WHO COMPETES WITH WHOM? THE CASE OF DEPOSITORY INSTITUTIONS

Authors


  • *The views expressed are those of the authors and do not necessarily reflect the position of the Federal Reserve System, the Federal Reserve Board, or its staff. The authors would like to thank Dean Amel, Ron Borzekowski, Nicola Cetorelli, Andrew Cohen, Astrid Dick, Tim Hannan, Moshe Kim, Myron Kwast, Craig Peters, Steve Pilloff, Robin Prager, Frank Verboven, the participants in the 2003 Applied Microeconomics System Conference and the 2003 Conference on Banking Competition in Leuven, Belgium, and two anonymous referees.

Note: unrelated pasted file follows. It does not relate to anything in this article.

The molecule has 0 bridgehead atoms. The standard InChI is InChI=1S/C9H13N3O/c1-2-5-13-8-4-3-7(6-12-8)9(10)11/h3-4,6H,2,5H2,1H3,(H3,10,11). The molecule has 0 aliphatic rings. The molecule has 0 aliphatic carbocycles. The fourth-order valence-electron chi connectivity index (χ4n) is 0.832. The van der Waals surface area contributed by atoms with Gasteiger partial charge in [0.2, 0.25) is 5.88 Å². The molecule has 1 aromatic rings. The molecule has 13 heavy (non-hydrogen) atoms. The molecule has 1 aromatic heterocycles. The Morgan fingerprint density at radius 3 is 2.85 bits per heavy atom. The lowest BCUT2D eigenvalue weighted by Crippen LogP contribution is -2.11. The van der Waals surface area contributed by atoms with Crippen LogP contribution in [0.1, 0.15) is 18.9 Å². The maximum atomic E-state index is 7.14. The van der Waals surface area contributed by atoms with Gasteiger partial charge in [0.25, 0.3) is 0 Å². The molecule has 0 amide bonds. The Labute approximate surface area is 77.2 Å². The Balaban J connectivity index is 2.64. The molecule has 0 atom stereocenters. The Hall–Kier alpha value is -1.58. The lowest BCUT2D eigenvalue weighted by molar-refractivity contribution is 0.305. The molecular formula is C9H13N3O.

Abstract

The willingness of consumers to substitute between banks and thrifts and between multimarket and single-market institutions is of strong interest to policymakers, yet little empirical work exists in this area. We estimate a structural model of consumer choice of depository institutions using a broadly representative panel data set covering the U.S. from 1990–2001. Using a flexible framework, we uncover utility parameters that affect a consumer's institution choice and measure the degree of market segmentation for two institutional subgroups. Our estimated parameters, elasticities and policy experiments suggest limited substitutability between banks and thrifts and between multimarket and single-market institutions, especially in urban markets.

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